I wrote last week’s column a few days before the election. At the time, it was impossible to know who won. I’m glad I didn’t make any predictions, given that we still don’t know. Preliminary counts put the BC Liberals ahead by one seat, one short of a majority. With only nine votes between an NDP or a Liberal win in one riding, it’s possible that after all votes are counted the Liberals can still end up with a majority. But it’s also possible for the NDP to pick up seats.
Despite my support for the NDP and what it stands for, I’d still be worried if the NDP ends up winning the election. That’s because the NDP lacks the kind of leadership B.C. needs. An NDP government will need to prove otherwise. While I can’t know if John Horgan’s tepid approach to political leadership explains why his party (may have) lost, or if it’s the reason that his party (may have) surged to a near win, his leadership style leaves me wanting more. More vision. More direction. More commitment to achieving results that matter. I hope he’s earned the chance to prove this and that he’ll seize the opportunity for the benefit of B.C.
If the NDP ends up with a majority, I will surely prefer that over a Liberal win. That’s because I am a strong supporter of the overall NDP vision of a progressive province with a strong economy that works for everyone. I agree with the NDP that public sector services are essential for levelling the playing field. That’s why I support investments in welfare, health care, child care, public education, housing, and communities.
But I’d still be worried because the NDP needs to do a better job at laying out a concrete vision for how to solve two of the biggest challenges facing our province: out-of-reach housing in the Lower Mainland and unsustainable development in rural B.C. Underlying both challenges is an approach that concentrates wealth and power in the rich, treating the land and people as commodities for the benefit of the few.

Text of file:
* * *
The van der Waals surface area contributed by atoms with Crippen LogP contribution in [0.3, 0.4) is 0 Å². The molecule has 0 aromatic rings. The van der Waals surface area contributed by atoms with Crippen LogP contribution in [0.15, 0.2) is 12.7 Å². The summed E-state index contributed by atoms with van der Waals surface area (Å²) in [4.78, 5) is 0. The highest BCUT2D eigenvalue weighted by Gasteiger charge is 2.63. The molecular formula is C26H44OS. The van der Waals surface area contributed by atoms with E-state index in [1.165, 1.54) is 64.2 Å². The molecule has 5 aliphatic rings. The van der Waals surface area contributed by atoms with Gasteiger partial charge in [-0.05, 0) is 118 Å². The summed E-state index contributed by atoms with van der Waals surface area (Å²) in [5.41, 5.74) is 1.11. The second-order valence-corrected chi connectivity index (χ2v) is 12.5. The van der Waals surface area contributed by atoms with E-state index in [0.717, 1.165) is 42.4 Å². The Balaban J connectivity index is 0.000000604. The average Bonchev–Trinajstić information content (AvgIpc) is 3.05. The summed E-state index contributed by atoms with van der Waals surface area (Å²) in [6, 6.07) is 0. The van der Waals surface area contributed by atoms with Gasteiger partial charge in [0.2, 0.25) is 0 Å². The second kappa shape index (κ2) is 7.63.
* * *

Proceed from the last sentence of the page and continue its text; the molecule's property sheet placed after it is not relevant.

Like the Liberals, who constantly project their own vision of the ‘free market,’ the NDP must show how pressing issues are directly connected to the structure of the economy. This would expose Liberal efforts to privatize education, exploit northern resources at either great risk or no benefit to actual communities, and to price housing based on speculative, not human, markets. It would also explain why the Liberals and the Greens have more in common than most voters realize. Like the Liberals, Green ideas are rooted in free markets over democratic markets.
The rise of the Green party marks a possible historic moment in B.C. politics. One possibility is that the Greens attract environmentally conscious voters from both the Liberals and the NDP, creating a single-issue party unable to unite a sizeable block around the multitude of issues facing B.C. This will sink the urban environmental vote to one of perpetual protest. Another possibility is that Greens define themselves as ‘Liberal-lite’ — a more friendly and centrist version of the currently misnamed Liberals (better named the Conservatives). Either possibility presents a challenge to the NDP, who require centrist liberals and urban environmentalists to build an effective ‘big tent’ progressive party that can represent all regions of the province.
Embedded in the two great challenges (housing and lasting good jobs) is the need to reconcile the economies of urban and rural B.C., which requires an end to colonial mindsets about the province. The place itself, and the people within in, have inherent value. B.C. is worth protecting, and it is more than a former colony of the British empire. A place with tens of thousands of human histories to draw from surely has the capacity to go beyond its brief colonial past. The NDP should build and protect a vision that unites the province around a future that moves beyond our colonial past, centring on reconciliation and fair development for all generations — today and for all time.